This is an exceptionally rare poster, even more so in this condition.
The Grateful Dead turned New Year's Eve into a San Francisco Bay area institution. If you include Jerry Garcia shows and guest appearances, the Dead played 24 of 26 New Year's Eves in the San Francisco Bay Area, including every year from 1970 to 1991. The two exceptions were Boston in 1967 and the show advertised in this poster, December 31, 1969 at the Boston Tea Party.
As if being a New Years run weren’t enough to make these shows memorable, this was a powerful turning point for the band. In 1969 The Dead were still in their prime as creators of long psychedelic jams. However, these three concerts presented a fresh, roots-folk, acoustic and sometimes semi-country style of songwriting.
From the two yet-to-be released 1970 landmark albums “Workingman’s Dead” and “American Beauty,” new acoustic songs like “Uncle John’s Band”, “High Time”, “Dire Wolf”, and “Black Peter” were performed alongside their 1969 electric mind-blowing musical explorations. It truly was the best of both worlds, and a historic time for the Dead in every respect.
Want to listen to the New Year’s Eve show?? Click here!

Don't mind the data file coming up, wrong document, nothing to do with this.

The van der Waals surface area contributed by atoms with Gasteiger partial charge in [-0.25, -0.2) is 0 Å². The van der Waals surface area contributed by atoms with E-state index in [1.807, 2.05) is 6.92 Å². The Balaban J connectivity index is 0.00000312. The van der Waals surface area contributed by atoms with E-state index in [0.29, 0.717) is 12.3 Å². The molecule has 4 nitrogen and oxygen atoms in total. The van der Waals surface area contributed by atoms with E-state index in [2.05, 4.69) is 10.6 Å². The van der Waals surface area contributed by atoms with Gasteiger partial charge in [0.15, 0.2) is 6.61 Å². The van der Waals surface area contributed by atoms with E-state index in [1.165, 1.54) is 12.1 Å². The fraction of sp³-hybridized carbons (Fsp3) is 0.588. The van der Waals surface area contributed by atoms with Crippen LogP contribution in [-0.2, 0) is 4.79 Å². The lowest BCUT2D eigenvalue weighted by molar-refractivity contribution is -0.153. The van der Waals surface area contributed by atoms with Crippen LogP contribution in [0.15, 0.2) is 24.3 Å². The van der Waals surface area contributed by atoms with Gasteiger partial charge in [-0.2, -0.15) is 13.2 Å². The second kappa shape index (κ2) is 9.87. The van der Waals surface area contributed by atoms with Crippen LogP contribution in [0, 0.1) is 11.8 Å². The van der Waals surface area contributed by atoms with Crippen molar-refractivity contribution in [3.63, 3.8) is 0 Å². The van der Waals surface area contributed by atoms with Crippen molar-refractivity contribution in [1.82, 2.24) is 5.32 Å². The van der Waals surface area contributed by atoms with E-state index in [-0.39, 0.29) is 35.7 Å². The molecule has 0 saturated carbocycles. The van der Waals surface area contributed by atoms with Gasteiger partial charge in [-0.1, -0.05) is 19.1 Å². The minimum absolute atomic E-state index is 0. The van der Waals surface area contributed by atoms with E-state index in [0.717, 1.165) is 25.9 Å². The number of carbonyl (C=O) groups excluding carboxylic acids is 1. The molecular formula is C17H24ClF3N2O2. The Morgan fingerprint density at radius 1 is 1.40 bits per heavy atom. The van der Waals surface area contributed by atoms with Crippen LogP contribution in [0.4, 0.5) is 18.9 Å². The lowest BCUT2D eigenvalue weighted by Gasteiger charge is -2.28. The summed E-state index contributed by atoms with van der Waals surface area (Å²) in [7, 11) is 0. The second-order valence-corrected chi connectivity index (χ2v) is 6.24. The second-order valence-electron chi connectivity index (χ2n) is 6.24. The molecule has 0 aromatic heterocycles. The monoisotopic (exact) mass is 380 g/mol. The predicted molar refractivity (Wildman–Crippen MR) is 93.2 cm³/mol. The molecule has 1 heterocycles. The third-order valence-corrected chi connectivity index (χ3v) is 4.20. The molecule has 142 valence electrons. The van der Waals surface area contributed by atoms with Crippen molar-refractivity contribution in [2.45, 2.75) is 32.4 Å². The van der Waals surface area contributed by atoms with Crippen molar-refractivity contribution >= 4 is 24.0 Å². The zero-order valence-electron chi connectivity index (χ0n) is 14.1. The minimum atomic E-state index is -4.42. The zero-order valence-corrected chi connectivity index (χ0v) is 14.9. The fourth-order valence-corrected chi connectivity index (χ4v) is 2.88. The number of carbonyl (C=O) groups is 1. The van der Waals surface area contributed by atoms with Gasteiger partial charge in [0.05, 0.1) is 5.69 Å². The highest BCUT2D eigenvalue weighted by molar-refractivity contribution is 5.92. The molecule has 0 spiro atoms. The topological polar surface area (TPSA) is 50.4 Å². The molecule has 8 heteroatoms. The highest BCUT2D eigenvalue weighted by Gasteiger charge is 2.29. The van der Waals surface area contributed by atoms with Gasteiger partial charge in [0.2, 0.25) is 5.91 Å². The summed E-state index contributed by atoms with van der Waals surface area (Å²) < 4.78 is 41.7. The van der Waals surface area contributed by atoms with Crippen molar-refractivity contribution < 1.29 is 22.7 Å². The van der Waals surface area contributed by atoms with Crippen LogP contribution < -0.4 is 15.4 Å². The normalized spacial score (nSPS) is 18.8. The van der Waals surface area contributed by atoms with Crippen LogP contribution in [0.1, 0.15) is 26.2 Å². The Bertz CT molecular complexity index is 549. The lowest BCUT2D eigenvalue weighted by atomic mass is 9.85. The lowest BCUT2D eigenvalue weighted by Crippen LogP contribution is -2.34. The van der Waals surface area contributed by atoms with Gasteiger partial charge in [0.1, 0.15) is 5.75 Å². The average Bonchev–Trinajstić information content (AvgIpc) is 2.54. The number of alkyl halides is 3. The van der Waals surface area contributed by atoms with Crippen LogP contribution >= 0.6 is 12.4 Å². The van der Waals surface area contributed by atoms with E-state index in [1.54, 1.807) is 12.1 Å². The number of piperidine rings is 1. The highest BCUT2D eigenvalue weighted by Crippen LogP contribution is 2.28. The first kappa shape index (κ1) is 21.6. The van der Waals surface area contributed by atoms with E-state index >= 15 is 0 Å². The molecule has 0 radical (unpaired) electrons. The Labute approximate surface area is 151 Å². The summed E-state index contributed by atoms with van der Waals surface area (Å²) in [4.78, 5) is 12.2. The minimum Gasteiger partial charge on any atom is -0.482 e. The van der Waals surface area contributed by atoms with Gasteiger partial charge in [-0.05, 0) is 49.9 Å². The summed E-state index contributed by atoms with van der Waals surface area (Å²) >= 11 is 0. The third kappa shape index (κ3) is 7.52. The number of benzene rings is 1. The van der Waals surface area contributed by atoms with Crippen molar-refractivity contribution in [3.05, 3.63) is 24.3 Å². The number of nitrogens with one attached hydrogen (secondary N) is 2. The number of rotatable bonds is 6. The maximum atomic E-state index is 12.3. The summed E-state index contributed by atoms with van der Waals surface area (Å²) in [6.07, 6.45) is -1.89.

The Boston Tea Party was Boston’s psychedelic ballroom and presented rock shows from 1967 until 1970 when it closed for the same reasons as the Fillmore’s East and West: rock acts moved into arenas and stadiums. Located in South Boston and later across from Fenway Park, the Tea Party was owned by the same people who owned WBCN, which quickly became the top music station in Boston. In 1967, recent Harvard Law graduate Steve Nelson was asked to manage the recently opened Boston Tea Party.
Steve Nelson notes, “I was very conscious of trying to develop an image for the Tea Party that set it apart from the psychedelic look of its counterparts on the West Coast. The work the poster artists were doing out there was spectacular, and I didn’t want to do a second-rate version of that, which is what the Tea Party had been doing when I came on board. I brought in my friend Bob Driscoll to do posters and ads. He created an entirely new unpsychedelic look, spare with lots of white space, very New York, minimalist, usually black and white, very Cambridge Design Research-y. Absolutely brilliant.”
The haunting image of the beautiful woman looking out at you is one Kathy Spencer, who was a student at the Museum School (at the Museum of Fine Arts in Boston). The image was created by a classmate of hers (unknown) and Kathy gave it to Bob Driscoll, who incorporated it in the poster. She was also the model for an earlier Boston Tea Party poster for the Yardbirds, in 1968. You can see that poster and a younger Kathy Spencer HERE